Families with Vaccinated and Unvaccinated Members
Some family members may still need to take steps to protect themselves against COVID-19, such as children too young to get vaccinated or people with weakened immune systems. Any family member who is not fully vaccinated should keep taking steps to protect themselves and others. In general, people are considered fully vaccinated:
If you are not fully vaccinated and aged 2 or older, you should wear a mask in indoor public places. In general, you do not need to wear a mask in outdoor settings. In areas with high numbers of COVID-19 cases, consider wearing a mask in crowded outdoor settings and for activities with close contact with others who are not fully vaccinated. People who have a condition or are taking medications that weaken their immune system may NOT be protected even if they are fully vaccinated. They should continue to take all precautions recommended for unvaccinated people, including wearing a well-fitted mask, until advised otherwise by their healthcare provider.
When You Can be Around Others After You Had or Likely Had COVID-19
The best way to protect yourself and others is to stay home for 14 days if you think you’ve been exposed to someone who has COVID-19. Check your local health department’s website for information about options in your area to possibly shorten this quarantine period. Someone who has been fully vaccinated and shows no symptoms of COVID-19 does NOT need to stay home. Also, anyone who has had close contact with someone with COVID-19 and who meets the following criteria does NOT need to stay home.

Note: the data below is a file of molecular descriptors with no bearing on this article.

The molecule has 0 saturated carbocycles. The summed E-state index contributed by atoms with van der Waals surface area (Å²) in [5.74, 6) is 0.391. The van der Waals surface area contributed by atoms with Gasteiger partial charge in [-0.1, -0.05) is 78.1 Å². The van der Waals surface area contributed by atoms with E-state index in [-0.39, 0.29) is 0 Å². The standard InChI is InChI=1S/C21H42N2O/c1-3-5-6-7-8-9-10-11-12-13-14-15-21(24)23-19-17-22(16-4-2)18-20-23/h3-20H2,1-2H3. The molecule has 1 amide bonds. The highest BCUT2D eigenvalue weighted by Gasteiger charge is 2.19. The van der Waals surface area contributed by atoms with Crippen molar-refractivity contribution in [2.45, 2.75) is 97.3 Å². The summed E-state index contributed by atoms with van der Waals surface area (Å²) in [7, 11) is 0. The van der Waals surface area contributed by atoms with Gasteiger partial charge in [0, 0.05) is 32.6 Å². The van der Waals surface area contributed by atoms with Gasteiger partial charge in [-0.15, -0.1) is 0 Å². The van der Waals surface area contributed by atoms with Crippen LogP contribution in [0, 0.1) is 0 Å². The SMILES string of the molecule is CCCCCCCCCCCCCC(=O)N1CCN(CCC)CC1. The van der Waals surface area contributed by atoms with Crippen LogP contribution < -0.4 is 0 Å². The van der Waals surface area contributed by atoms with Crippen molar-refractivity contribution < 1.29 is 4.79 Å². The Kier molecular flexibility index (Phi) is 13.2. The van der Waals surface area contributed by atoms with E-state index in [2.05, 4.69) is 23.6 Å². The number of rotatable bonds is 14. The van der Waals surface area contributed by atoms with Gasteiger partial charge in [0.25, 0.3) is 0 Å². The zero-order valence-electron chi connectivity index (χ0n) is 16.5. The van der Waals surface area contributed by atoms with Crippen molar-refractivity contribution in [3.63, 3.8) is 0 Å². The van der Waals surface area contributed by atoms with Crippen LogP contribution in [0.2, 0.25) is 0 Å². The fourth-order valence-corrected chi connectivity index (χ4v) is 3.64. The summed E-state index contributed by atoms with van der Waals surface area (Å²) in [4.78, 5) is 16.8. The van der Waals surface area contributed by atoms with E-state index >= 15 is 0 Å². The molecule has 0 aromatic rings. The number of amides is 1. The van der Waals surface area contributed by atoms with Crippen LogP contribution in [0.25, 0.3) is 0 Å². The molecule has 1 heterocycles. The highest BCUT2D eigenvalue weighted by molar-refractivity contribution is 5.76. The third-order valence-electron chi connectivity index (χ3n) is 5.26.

People who are severely ill with COVID-19 might need to stay home longer than 10 days and up to 20 days after symptoms first appeared.
COVID Data Tracker Weekly Review
The conditions in which people live, learn, work, and play can affect their chances of getting sick and recovering. Long-standing systemic health and social inequities, like access to health care and educational and job opportunities, have put some rural residents at increased risk of getting very sick from COVID-19. Vaccination differences between urban and rural areas could hinder efforts to reduce COVID-19 cases and deaths nationally. Read more in the COVID Data Tracker Weekly Review COVID Data Tracker Weekly Review.
Coronavirus Disease 2019 (COVID-19) in the U.S.
July 19, 2021
US states, territories, and District of Columbia have reported 33,896,296 cases of COVID-19 in the United States.
CDC provides updated U.S. case information online daily.
In addition to cases, deaths, and laboratory testing, CDC's COVID Data Tracker now has a Vaccinations tab to track distribution of COVID-19 vaccines in your state.